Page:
Superannuation and the 2015 Budget: Why no news is good news

Superannuation and the 2015 Budget: Why no news is good news

The second Budget for the Abbott government was handed down on Tuesday night. Many have acknowledged it to be a ‘self-preserving’ budget for this government, which was much more subdued compared to previous years. It has been geared to transition the economy from mining towards small business.

To summarise, the 2015 budget deficit is $35.1 billion, well below market expectations of $41 billion. Unemployment peaked at 6.5%, with inflation at 2.5%, which expected to stay steady.

In terms of superannuation reform, this budget had no major changes. No news is good news, as they say.

Small changes include:

  1. Supervisory levies will be increased from July 2015 to fully recover the cost of superannuation activities undertaken by the Tax Office and the Department of Human Services.
  2. Easier access to super early as a result of a terminal illness diagnosis – the life expectancy requirements will be extended from 12 months to 24 months for eligibility.

Since 2007 superannuation funds have had the ability to borrow money to invest. There was some speculation that this would be revoked in the lead up to the Budget as a result of the Murray Financial System Inquiry released last December. However, no announcements were made in relation to this at all.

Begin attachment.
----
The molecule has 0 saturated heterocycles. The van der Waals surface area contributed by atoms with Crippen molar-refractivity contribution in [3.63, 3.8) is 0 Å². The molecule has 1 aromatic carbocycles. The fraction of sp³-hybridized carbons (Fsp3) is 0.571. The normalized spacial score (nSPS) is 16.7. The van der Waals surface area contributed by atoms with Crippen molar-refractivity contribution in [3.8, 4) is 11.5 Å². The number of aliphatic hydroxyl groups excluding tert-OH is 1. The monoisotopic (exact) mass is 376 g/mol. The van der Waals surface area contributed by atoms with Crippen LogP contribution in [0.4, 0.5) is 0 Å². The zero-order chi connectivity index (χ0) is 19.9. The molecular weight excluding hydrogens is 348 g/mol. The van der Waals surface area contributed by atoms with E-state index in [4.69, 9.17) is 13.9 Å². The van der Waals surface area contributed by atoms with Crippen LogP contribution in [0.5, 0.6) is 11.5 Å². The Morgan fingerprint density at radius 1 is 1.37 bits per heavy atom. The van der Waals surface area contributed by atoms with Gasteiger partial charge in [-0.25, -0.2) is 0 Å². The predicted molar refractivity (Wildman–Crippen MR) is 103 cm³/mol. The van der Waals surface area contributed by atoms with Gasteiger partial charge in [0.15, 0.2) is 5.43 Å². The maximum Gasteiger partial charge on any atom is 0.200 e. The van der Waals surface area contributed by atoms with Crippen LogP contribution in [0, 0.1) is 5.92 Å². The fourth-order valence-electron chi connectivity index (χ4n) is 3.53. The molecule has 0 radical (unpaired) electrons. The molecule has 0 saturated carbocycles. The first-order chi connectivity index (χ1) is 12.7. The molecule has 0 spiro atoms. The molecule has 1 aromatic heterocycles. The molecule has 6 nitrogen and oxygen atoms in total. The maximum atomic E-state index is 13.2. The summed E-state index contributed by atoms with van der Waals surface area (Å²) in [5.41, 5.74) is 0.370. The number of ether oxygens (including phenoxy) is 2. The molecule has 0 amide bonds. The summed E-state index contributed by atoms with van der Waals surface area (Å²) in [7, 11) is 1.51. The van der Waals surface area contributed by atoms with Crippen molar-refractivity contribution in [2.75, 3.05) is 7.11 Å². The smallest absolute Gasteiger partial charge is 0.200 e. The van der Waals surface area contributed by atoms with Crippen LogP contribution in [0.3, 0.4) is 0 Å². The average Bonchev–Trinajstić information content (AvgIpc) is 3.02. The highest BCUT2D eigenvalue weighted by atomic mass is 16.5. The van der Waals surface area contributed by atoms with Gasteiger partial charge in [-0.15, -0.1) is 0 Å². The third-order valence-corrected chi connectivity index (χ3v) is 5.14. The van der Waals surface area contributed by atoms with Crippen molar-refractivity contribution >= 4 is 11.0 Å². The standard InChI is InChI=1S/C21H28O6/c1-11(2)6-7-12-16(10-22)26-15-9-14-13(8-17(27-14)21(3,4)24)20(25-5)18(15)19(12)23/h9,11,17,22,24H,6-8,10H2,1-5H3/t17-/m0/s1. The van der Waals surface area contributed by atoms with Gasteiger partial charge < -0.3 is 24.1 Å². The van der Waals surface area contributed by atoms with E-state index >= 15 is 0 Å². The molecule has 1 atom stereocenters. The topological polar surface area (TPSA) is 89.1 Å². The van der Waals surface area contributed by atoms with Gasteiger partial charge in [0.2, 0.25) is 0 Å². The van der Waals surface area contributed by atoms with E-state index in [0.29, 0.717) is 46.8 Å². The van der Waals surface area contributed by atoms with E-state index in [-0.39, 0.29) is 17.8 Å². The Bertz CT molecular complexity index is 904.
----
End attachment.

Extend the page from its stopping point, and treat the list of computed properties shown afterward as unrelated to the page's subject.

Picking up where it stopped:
There were a few changes relating to retirees, which centred mainly on eligibility for the Age Pension. These involve adjustments to thresholds for assets tests and the taper rate.

From 1 January 2017, the Age Pension assets test threshold for a single homeowner will be increased from $202,000 to $250,000 and from $286,500 to $375,000 for a homeowner couple. For non-homeowners, the assets test threshold will be $450,000 (single) and $575,000 (couple). However, although this sounds like good news, the taper rate at which the Age Pension begins to phase out will be increased from $1.50 of pension per fortnight to $3.00 of pension for each of $1,000 of assets of the thresholds. These measures will allow those with more ‘modest’ assets to have an increase in their fortnightly pension, but also significantly reduces the maximum value of assets that can be held in order to qualify. For those wealthier retirees who will no longer qualify as a result of these changes, they will continue to be eligible for the Commonwealth Seniors Health Care card.

In conclusion, similar to last year, with the cost of healthcare and the Age Pension increasing in coming years I do understand the need to maintaining a sustainable pension and social security system. Although this budget is more subdued, these measures will at least continue to address that. Additionally, I can only be happy with the government maintaining the promise that there would be no further changes to superannuation while they remain in office, which will help retain confidence in the system (and makes my job a little easier!).

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